Up a mountain at night            

                       

           The mountaintop is not in sight

            Because there is no mountaintop

            Poor Sisyphus grief

 

            I did not know I would struggle

            Through a ragged underbrush

            without an upward path

            And continues:

            Look closely and you will see

            Almost everyone carrying bags

            Of cement on their shoulders

          Hirsch’s recognition that never ending grief over the loss of a loved one is a common experience connects the reader with an abiding truth, but I couldn’t help but wonder if he ever thought of the woman who might still imagine her son walking the earth, whole and healthy. She (and the rest of Gabriel’s birth family) has suffered a loss more terrible than his relinquishment, only she doesn’t know it.

I do not mean to say that Hirsch’s grief is any less because his son was adopted. I don’t mean that at all. I just can’t help imagining a mother thinking daily of the boy she gave away, and how, now that he has rounded the corner of official adulthood, it might be a good time to search for him. Perhaps, even though she did not merit a mention in the New Yorker story, Hirsch does give her a nod somewhere in the elegy. I hope so. She has been carrying her bag of cement since Gabriel was six days old.

 

 

 

 

How the Search for My Son Began

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I never let go of the idea that I would someday find my son, but I had absolutely no idea how I would do it. At first I imagined myself as Nancy Drew, the girl detective who would sleuth and sleuth and finally break the case. There was very little reality to this scenario since the adoption records were sealed, and I didn’t have a single clue. Some years later I imagined that serendipity or coincidence would allow us to meet. In a way, that’s what happened.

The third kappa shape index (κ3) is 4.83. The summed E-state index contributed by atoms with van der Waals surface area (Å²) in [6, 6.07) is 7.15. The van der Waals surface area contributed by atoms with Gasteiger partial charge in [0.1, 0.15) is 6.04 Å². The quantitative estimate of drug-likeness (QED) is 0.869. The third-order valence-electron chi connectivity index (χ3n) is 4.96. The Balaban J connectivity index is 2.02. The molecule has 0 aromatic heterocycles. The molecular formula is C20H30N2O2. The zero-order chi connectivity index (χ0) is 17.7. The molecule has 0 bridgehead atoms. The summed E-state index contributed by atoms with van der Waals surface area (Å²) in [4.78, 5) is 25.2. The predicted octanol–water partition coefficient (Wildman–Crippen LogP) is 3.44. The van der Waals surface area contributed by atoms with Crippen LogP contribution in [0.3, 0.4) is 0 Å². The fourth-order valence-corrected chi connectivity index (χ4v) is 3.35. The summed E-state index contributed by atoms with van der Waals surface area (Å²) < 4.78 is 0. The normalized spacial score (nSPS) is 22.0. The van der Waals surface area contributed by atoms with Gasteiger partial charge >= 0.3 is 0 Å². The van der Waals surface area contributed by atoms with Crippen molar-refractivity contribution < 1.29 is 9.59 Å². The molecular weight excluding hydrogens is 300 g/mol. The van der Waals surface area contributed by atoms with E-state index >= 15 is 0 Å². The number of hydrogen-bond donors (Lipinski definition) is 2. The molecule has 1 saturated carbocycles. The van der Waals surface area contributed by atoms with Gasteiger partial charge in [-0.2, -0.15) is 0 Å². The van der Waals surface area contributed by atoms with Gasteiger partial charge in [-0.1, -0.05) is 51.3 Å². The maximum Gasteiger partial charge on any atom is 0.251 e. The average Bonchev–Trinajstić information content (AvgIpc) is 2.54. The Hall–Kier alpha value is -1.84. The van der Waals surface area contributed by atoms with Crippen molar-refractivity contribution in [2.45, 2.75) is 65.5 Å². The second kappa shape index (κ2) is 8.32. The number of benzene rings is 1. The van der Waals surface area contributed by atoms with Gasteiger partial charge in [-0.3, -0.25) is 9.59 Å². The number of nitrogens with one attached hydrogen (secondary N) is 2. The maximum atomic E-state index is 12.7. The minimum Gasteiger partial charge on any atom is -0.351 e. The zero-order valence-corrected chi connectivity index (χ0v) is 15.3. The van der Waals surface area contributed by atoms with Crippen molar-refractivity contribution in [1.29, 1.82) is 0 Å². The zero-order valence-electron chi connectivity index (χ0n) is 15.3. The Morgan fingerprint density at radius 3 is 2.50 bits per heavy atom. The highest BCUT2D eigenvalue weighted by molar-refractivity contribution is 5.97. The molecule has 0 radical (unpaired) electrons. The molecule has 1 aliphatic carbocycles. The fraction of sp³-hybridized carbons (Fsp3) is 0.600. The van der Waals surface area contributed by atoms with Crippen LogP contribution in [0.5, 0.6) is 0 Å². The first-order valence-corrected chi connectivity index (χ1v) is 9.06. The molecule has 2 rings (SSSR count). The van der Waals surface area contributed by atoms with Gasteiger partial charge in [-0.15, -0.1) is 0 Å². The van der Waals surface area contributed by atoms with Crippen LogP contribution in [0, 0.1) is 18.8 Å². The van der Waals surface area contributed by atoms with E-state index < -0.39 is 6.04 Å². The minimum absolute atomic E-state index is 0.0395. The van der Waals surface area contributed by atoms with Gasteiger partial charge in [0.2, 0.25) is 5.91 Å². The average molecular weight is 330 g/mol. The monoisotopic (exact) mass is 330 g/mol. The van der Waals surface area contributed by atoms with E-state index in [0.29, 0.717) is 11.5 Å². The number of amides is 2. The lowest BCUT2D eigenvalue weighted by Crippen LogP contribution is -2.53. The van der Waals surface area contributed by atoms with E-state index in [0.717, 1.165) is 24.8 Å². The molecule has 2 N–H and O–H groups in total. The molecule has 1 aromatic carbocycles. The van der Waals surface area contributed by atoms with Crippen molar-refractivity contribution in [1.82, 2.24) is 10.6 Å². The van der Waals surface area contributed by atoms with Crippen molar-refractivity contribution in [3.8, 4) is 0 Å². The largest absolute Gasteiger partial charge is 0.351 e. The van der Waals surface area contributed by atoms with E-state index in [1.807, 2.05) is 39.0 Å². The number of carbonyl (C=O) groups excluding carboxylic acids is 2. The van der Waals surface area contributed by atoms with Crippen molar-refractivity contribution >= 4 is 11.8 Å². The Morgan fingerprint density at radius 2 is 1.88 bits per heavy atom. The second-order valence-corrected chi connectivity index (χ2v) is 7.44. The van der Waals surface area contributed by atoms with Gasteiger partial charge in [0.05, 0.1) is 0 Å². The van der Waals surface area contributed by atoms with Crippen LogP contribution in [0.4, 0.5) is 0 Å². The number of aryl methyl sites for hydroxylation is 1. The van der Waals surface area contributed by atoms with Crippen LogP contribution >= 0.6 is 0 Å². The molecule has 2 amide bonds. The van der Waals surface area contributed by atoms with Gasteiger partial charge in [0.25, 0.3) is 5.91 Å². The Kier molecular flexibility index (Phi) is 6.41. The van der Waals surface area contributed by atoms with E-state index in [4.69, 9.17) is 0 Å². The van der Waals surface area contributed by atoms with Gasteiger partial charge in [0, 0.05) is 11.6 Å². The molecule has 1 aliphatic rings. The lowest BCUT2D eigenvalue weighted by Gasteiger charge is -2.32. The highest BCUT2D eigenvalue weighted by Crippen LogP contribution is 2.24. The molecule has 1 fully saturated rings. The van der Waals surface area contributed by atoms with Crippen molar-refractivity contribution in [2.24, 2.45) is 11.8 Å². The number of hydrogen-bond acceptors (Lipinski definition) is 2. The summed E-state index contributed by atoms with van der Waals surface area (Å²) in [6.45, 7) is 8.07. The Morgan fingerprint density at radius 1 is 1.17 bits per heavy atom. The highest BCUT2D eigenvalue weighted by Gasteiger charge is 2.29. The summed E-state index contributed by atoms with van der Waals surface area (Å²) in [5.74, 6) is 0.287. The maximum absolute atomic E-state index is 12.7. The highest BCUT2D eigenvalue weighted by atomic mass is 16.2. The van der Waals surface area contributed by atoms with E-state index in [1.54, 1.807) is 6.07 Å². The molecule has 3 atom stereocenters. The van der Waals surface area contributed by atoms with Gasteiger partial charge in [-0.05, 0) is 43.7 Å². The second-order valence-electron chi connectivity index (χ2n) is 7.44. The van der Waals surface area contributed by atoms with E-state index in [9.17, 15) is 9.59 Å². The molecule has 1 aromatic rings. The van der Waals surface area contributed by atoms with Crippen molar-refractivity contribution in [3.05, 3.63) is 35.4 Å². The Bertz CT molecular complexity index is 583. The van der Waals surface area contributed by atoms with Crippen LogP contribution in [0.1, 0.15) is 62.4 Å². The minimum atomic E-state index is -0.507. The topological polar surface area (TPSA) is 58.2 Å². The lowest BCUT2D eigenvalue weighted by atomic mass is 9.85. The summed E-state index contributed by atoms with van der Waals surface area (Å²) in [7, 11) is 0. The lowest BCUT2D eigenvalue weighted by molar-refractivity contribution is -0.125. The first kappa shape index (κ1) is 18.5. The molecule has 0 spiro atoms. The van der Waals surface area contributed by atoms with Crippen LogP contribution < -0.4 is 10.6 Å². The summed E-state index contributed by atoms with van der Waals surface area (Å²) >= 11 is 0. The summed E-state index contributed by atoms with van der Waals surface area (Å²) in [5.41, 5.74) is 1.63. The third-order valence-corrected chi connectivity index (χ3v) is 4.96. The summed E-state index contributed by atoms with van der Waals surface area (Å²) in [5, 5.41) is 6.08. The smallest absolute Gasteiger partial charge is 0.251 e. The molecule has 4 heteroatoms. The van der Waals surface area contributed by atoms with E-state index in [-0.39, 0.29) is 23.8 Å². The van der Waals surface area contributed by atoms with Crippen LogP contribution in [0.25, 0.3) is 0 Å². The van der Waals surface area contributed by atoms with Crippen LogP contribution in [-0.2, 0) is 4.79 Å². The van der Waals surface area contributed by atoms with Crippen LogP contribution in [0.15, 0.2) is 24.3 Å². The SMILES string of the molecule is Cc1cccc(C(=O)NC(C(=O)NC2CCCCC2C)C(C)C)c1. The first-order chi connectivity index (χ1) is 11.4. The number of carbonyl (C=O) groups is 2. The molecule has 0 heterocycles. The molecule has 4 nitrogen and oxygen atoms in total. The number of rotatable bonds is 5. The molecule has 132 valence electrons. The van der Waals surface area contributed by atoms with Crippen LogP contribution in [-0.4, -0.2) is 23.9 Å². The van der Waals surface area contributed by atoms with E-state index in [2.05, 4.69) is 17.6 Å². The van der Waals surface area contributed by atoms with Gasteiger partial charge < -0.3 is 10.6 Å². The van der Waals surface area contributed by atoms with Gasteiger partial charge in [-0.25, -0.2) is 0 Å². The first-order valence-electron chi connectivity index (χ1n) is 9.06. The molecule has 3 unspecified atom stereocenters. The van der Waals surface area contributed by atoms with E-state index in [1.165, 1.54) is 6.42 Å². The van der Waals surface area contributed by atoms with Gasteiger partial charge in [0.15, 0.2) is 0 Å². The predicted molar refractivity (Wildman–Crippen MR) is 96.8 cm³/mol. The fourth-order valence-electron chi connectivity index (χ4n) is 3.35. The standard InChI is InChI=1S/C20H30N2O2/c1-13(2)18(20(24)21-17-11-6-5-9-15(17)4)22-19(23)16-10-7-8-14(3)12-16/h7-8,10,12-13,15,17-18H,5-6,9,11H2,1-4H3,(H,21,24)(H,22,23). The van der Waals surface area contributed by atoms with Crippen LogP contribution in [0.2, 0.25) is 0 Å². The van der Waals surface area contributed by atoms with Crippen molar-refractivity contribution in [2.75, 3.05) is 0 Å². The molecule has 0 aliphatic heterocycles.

I made friends with a mother of two little girls who were about the same age as my own daughters. One day at a park playgroup when the two of us were sitting away from the rest of the mothers, she told me she had gotten pregnant as a teenager and had given that baby up for adoption. I stammered my way through my own confession. She told me she was going to search for her daughter and invited me to a Concerned United Birthparents support group meeting. At one of those meetings, I met a woman who told me that, through a series of connections, she might be able to make arrangements with someone who could find my son. To this day I have no idea who this mysterious connection was. But he/she found my son two decades after I’d given him up.

I met a woman two thousand miles from where I’d relinquished my son. She happened to be a birth mother, and the two of us happened to connect on that day in the park. She took me to a meeting where I met someone who knew someone who knew someone who knew someone. And that someone found my son.